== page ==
Wednesday, March 21, 2012

Ten cities for Wi-Fi MANs

The UK chancellor announced in his budget today a commitment to funding wifi in the ten largest cities in the UK.  Of course, at this point there's no details on when and how users will get access to these MANs (Metropolitan Area Networks) - note he didn't say "free wi-fi" - however I think this should be applauded as a powerful investment in the IT infrastructure of the UK and is another boost for WiFi itself as the future of wireless networking, especially as discussions over 4G carry on their slow path (see previous blog entry "WiFi Nearly Everywhere" ).

Of course, I could moan that they are ignoring the rural areas (and, no doubt I will), but honestly where did we expect them to start? It has to be the largest cities.  Though he offers £50million for smaller areas too, so no doubt rural areas can bid for a part of that.

So, good work Mr. Chancellor.  Vendors - let's get this stuff installed.

Other cities/towns and yes even villages take note and its time to consider investing in Wi-Fi like you do in street lights and pavements, what about a solar-panel and wind-powered unit to sit on the top of all of our churches "surf and pray"?  The rest of us should keep buying Wi-Fi enabled devices, use our devices wherever we can, applaud those organisations that offer Wi-Fi services and march together to the always-on community we know is the future.


See below for the chancellor's statement:

To be Europe’s technology centre we also need the best technology infrastructure. 

Two years ago Britain had some of the slowest broadband speeds in Europe; today our plans will deliver some of the fastest – with 90 per cent of the population having access to superfast broadband, and improved mobile phone coverage for rural areas and along key roads across the UK.
But we should not be complacent by saying it is enough to be the best in Europe when countries like Korea and Singapore do even better.
So today we’re funding ultra fast broadband and wifi in ten of the UK’s largest cities.
Belfast, Birmingham, Bradford, Bristol, Cardiff, Edinburgh, Leeds, Manchester, Newcastle and London.
My HF for Brighton Kempton asked me to help small cities too – no doubt with his own city in mind.

I agree. £50m will be available for smaller cities too.

Tuesday, March 20, 2012

Banks - the next victims of the Internet?

Quiz of the Day:

What did eBay do for local newspaper small ads?
What did Amazon do for bookshops?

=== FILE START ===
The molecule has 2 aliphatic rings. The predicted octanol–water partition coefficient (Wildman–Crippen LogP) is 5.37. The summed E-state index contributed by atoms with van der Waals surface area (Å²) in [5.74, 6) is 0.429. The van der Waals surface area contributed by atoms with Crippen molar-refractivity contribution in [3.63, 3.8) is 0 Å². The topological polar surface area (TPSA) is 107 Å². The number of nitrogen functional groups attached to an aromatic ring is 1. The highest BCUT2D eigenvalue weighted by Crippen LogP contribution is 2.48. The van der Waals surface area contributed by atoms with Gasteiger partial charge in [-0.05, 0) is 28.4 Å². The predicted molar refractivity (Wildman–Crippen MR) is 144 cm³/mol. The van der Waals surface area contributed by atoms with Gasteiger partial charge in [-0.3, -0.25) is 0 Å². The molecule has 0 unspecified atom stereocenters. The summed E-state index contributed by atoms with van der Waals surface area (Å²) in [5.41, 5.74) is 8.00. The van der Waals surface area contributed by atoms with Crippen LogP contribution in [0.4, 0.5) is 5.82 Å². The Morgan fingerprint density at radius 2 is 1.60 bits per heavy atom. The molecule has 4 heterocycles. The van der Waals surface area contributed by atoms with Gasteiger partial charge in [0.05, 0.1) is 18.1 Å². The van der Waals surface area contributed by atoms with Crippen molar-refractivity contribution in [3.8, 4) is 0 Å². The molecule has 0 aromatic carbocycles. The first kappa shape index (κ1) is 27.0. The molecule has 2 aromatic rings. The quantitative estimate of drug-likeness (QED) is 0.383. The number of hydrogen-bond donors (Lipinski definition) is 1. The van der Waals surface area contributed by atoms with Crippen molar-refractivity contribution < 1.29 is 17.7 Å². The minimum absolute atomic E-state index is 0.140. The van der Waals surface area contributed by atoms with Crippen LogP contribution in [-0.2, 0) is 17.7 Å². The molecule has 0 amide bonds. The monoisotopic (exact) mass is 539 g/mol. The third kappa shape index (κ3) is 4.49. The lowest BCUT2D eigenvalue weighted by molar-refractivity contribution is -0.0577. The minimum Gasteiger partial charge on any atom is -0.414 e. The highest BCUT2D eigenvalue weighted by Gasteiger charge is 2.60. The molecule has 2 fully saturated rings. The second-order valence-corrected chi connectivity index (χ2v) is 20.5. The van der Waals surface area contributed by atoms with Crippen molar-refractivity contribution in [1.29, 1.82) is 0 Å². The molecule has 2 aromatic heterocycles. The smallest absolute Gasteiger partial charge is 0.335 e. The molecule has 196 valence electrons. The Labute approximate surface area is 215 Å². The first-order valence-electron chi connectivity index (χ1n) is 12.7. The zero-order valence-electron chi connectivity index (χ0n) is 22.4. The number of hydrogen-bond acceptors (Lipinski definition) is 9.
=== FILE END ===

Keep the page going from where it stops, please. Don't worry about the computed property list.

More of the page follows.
What did Amazon do (again) for music shops?
What did Wikipedia do to Encyclopaedia Britannia?
What is YouTube increasingly doing to TV broadcasters?
And when musicians can sell their music directly to the fans, who needs record companies?
How about the Internet generally shining a massive light beam on any organisation that is inefficient and charging its customers more for a product with little differentiation from their more efficient competitors?
You could add Google and Facebook compared to the advertising model of TV companies and, of course, the news web sites are busy eating their own lunch and killing their paper-based parents.

OK, so you've read this all before; the Internet is great, Nigel's loves it, it changes everything, no old business model is safe, be aware and either embrace the new reality or be run over...

Meanwhile, in retail banking it seems nothing has much changed for hundreds of years.  We trust our banks to take our salary each month, they hold it for us and pay us a pittance while if we want to borrow they charge us a high interest rate and pocket the difference.  As I know people who used to or still do work in the banking industry (and having had a recent debacle with my own bank that took 3 hours on the phone before they grudgingly admitted they had lost some of my money), they seem blind to competition at the moment, paying each other nice fat bonuses, annoying almost everyone in the world in the process - will the Internet run them over?

Some people think so.

Just think - you might be sitting with money in your account earning 1% in interest and next-door to you lives someone else who wants to buy a car and is about to pay 15% to borrow your money from the bank you've just deposited in.  Could we do something more efficient than this?  What if someone can connect you and your neighbour together more efficiently?

For a few years, there have been a few peer-to-peer lending organisations, basically doing to banks what eBay has done for unusual items - if the seller and buyer can find each other and cut out the middle-man then it should be cheaper (a smaller spread between lender and borrower), so the borrower pays a lower rate of interest, the lender gets a higher rate of interest and everyone wins (except the banks).